Cultivated meat – Will all vegetarians say ‘No thanks’?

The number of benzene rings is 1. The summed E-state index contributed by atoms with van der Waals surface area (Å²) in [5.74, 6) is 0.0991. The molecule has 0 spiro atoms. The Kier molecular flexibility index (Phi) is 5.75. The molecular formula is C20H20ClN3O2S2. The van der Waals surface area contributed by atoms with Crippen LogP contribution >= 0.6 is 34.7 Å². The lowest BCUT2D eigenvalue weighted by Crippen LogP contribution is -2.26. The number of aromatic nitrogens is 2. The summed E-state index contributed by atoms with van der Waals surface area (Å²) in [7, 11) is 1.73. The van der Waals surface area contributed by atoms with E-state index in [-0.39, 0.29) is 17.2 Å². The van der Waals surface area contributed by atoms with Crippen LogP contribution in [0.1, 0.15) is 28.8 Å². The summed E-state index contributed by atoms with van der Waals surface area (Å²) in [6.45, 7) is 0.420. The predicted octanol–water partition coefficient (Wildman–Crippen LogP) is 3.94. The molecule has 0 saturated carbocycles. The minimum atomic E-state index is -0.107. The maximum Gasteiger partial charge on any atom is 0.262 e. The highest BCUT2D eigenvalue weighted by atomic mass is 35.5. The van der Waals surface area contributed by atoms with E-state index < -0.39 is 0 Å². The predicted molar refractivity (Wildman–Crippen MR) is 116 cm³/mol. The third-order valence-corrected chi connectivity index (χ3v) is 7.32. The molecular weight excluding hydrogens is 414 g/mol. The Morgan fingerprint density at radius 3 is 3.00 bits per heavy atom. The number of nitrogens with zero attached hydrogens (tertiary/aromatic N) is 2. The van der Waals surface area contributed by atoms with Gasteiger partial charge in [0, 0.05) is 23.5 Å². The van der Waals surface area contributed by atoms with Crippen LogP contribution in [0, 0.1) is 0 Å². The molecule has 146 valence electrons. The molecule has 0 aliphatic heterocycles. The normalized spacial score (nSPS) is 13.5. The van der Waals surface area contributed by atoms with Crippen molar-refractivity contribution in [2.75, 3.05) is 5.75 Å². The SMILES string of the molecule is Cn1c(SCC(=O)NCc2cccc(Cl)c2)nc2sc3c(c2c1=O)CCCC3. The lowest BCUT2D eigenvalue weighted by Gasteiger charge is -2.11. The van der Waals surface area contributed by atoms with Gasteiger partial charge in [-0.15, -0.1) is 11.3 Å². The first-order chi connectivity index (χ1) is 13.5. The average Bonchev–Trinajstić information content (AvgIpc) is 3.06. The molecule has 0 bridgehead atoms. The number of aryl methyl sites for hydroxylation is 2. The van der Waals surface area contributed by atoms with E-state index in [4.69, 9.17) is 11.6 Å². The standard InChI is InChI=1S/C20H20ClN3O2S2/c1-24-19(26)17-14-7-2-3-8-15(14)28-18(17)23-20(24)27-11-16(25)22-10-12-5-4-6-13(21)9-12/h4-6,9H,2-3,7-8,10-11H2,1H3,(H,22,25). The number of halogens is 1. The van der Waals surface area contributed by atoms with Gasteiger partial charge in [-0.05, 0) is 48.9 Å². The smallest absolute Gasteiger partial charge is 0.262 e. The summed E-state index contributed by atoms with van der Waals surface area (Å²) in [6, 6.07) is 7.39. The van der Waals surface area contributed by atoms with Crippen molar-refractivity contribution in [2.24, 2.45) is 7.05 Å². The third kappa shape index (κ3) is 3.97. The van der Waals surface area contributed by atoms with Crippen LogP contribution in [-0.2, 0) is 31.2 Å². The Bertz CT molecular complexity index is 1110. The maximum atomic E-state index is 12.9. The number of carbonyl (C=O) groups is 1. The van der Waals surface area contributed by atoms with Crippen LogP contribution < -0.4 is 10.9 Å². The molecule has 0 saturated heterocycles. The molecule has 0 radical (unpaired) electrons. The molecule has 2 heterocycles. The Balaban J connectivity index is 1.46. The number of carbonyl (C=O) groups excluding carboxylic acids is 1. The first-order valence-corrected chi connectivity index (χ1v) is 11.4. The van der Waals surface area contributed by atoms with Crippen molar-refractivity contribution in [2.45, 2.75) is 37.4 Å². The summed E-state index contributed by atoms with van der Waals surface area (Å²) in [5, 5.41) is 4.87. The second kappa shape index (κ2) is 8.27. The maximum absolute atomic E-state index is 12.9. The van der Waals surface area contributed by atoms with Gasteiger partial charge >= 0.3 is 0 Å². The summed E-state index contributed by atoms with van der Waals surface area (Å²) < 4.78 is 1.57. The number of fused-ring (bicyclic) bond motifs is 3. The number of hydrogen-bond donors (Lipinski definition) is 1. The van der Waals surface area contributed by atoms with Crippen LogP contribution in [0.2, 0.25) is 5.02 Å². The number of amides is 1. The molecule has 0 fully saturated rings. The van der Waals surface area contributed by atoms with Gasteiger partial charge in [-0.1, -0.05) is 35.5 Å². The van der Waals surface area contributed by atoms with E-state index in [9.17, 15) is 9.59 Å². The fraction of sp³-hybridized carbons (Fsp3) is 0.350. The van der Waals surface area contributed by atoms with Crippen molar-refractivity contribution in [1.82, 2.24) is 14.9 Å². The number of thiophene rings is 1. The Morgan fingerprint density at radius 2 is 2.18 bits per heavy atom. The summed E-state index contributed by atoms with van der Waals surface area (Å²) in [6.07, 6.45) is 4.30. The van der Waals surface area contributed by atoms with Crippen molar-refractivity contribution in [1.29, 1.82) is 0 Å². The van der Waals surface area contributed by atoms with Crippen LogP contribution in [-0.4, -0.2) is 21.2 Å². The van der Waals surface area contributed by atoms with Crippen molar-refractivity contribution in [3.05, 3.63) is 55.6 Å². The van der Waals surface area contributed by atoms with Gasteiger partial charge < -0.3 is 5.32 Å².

Cultivated or in-vitro meat is attracting attention for its potential to improve animal welfare, reduce environmental impact and offer health benefits to consumers and society. As a result, such products may also be of interest to vegetarians, in addition to meat eaters, even though they have tended to be dismissed as a potential target group. However, such a general assessment ignores the fact that vegetarians can differ greatly in their type of diet (e.g. vegan, lacto-ovo, pescatarian), the motives which drive their eating habits, and with regard to how long they have done so. All of these factors could in turn influence whether vegetarians might be interested in cultivated meat. Thus, the aim of this study is to investigate the factors that influence acceptance of cultivated meat among vegetarians. Based on a survey of German vegetarians, we find that animal welfare is rated as the highest motive for why cultivated meat would be acceptable, followed by health and safety. Environmental aspects were less relevant compared to animal welfare, though such motives remained present for the decision to try CM. Furthermore, ovo-lacto-vegetarians, “new” vegetarians, and those who tend to eat conventional meat occasionally appeared to be the parties most interested in trying cultivated meat, and vegans and “established” vegetarians the least interested ones.